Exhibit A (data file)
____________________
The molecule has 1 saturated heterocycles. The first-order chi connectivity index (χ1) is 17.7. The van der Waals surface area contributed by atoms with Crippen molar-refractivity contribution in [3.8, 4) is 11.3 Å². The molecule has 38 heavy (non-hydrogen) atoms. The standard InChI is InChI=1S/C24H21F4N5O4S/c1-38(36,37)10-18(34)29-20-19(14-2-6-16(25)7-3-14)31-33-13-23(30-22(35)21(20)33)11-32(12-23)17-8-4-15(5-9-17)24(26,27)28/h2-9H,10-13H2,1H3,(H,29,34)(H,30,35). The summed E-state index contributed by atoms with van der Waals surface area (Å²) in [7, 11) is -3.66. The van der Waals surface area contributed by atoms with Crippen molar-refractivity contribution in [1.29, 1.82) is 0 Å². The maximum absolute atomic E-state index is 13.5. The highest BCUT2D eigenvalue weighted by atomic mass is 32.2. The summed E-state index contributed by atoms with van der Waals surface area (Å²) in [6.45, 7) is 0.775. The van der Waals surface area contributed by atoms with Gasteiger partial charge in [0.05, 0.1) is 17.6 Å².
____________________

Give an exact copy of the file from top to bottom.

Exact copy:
The molecule has 1 saturated heterocycles. The first-order chi connectivity index (χ1) is 17.7. The van der Waals surface area contributed by atoms with Crippen molar-refractivity contribution in [3.8, 4) is 11.3 Å². The molecule has 38 heavy (non-hydrogen) atoms. The standard InChI is InChI=1S/C24H21F4N5O4S/c1-38(36,37)10-18(34)29-20-19(14-2-6-16(25)7-3-14)31-33-13-23(30-22(35)21(20)33)11-32(12-23)17-8-4-15(5-9-17)24(26,27)28/h2-9H,10-13H2,1H3,(H,29,34)(H,30,35). The summed E-state index contributed by atoms with van der Waals surface area (Å²) in [7, 11) is -3.66. The van der Waals surface area contributed by atoms with Crippen molar-refractivity contribution in [1.29, 1.82) is 0 Å². The maximum absolute atomic E-state index is 13.5. The highest BCUT2D eigenvalue weighted by atomic mass is 32.2. The summed E-state index contributed by atoms with van der Waals surface area (Å²) in [6.45, 7) is 0.775. The van der Waals surface area contributed by atoms with Gasteiger partial charge in [0.05, 0.1) is 17.6 Å².